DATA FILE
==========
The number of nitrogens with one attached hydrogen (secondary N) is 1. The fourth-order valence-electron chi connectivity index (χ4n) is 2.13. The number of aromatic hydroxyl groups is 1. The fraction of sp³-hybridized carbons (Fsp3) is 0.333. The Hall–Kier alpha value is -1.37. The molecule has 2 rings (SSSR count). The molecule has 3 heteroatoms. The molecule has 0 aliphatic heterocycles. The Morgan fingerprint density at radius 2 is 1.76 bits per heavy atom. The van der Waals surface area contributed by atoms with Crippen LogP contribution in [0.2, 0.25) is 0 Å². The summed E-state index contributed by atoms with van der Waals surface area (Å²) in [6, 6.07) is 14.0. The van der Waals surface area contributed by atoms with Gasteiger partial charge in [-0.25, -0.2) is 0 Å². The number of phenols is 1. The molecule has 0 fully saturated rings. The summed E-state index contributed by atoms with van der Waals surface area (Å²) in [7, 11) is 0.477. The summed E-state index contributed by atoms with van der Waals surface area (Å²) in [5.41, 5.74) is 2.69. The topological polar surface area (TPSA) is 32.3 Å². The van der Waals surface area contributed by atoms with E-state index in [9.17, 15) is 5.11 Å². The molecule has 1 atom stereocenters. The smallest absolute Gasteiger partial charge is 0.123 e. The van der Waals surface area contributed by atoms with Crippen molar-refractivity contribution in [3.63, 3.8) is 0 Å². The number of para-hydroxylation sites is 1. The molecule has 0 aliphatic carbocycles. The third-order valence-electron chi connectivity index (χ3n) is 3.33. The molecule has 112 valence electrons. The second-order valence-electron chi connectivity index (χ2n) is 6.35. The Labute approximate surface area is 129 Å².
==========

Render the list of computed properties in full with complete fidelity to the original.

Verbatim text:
The number of nitrogens with one attached hydrogen (secondary N) is 1. The fourth-order valence-electron chi connectivity index (χ4n) is 2.13. The number of aromatic hydroxyl groups is 1. The fraction of sp³-hybridized carbons (Fsp3) is 0.333. The Hall–Kier alpha value is -1.37. The molecule has 2 rings (SSSR count). The molecule has 3 heteroatoms. The molecule has 0 aliphatic heterocycles. The Morgan fingerprint density at radius 2 is 1.76 bits per heavy atom. The van der Waals surface area contributed by atoms with Crippen LogP contribution in [0.2, 0.25) is 0 Å². The summed E-state index contributed by atoms with van der Waals surface area (Å²) in [6, 6.07) is 14.0. The van der Waals surface area contributed by atoms with Gasteiger partial charge in [-0.25, -0.2) is 0 Å². The number of phenols is 1. The molecule has 0 fully saturated rings. The summed E-state index contributed by atoms with van der Waals surface area (Å²) in [7, 11) is 0.477. The summed E-state index contributed by atoms with van der Waals surface area (Å²) in [5.41, 5.74) is 2.69. The topological polar surface area (TPSA) is 32.3 Å². The van der Waals surface area contributed by atoms with E-state index in [9.17, 15) is 5.11 Å². The molecule has 1 atom stereocenters. The smallest absolute Gasteiger partial charge is 0.123 e. The van der Waals surface area contributed by atoms with Crippen molar-refractivity contribution in [3.63, 3.8) is 0 Å². The number of para-hydroxylation sites is 1. The molecule has 0 aliphatic carbocycles. The third-order valence-electron chi connectivity index (χ3n) is 3.33. The molecule has 112 valence electrons. The second-order valence-electron chi connectivity index (χ2n) is 6.35. The Labute approximate surface area is 129 Å².